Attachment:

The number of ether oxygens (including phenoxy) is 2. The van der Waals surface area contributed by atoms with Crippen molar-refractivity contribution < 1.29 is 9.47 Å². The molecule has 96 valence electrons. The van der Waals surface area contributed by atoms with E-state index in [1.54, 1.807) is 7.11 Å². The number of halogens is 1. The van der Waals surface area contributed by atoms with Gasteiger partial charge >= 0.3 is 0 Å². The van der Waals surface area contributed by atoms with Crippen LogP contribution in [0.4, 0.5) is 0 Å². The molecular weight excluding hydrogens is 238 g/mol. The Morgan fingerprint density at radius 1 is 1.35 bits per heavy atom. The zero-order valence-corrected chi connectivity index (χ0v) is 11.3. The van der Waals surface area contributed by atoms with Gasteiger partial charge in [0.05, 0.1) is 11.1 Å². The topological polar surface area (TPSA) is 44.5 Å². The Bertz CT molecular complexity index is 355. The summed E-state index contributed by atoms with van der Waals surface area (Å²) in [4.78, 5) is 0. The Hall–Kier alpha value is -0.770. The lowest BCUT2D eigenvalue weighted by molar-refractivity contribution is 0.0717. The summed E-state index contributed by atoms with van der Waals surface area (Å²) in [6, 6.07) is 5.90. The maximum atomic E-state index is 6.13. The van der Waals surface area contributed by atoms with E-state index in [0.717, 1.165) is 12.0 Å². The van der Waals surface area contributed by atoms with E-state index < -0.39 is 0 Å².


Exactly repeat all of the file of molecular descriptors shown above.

The number of ether oxygens (including phenoxy) is 2. The van der Waals surface area contributed by atoms with Crippen molar-refractivity contribution < 1.29 is 9.47 Å². The molecule has 96 valence electrons. The van der Waals surface area contributed by atoms with E-state index in [1.54, 1.807) is 7.11 Å². The number of halogens is 1. The van der Waals surface area contributed by atoms with Gasteiger partial charge >= 0.3 is 0 Å². The van der Waals surface area contributed by atoms with Crippen LogP contribution in [0.4, 0.5) is 0 Å². The molecular weight excluding hydrogens is 238 g/mol. The Morgan fingerprint density at radius 1 is 1.35 bits per heavy atom. The zero-order valence-corrected chi connectivity index (χ0v) is 11.3. The van der Waals surface area contributed by atoms with Gasteiger partial charge in [0.05, 0.1) is 11.1 Å². The topological polar surface area (TPSA) is 44.5 Å². The Bertz CT molecular complexity index is 355. The summed E-state index contributed by atoms with van der Waals surface area (Å²) in [4.78, 5) is 0. The Hall–Kier alpha value is -0.770. The lowest BCUT2D eigenvalue weighted by molar-refractivity contribution is 0.0717. The summed E-state index contributed by atoms with van der Waals surface area (Å²) in [6, 6.07) is 5.90. The maximum atomic E-state index is 6.13. The van der Waals surface area contributed by atoms with E-state index in [0.717, 1.165) is 12.0 Å². The van der Waals surface area contributed by atoms with E-state index < -0.39 is 0 Å².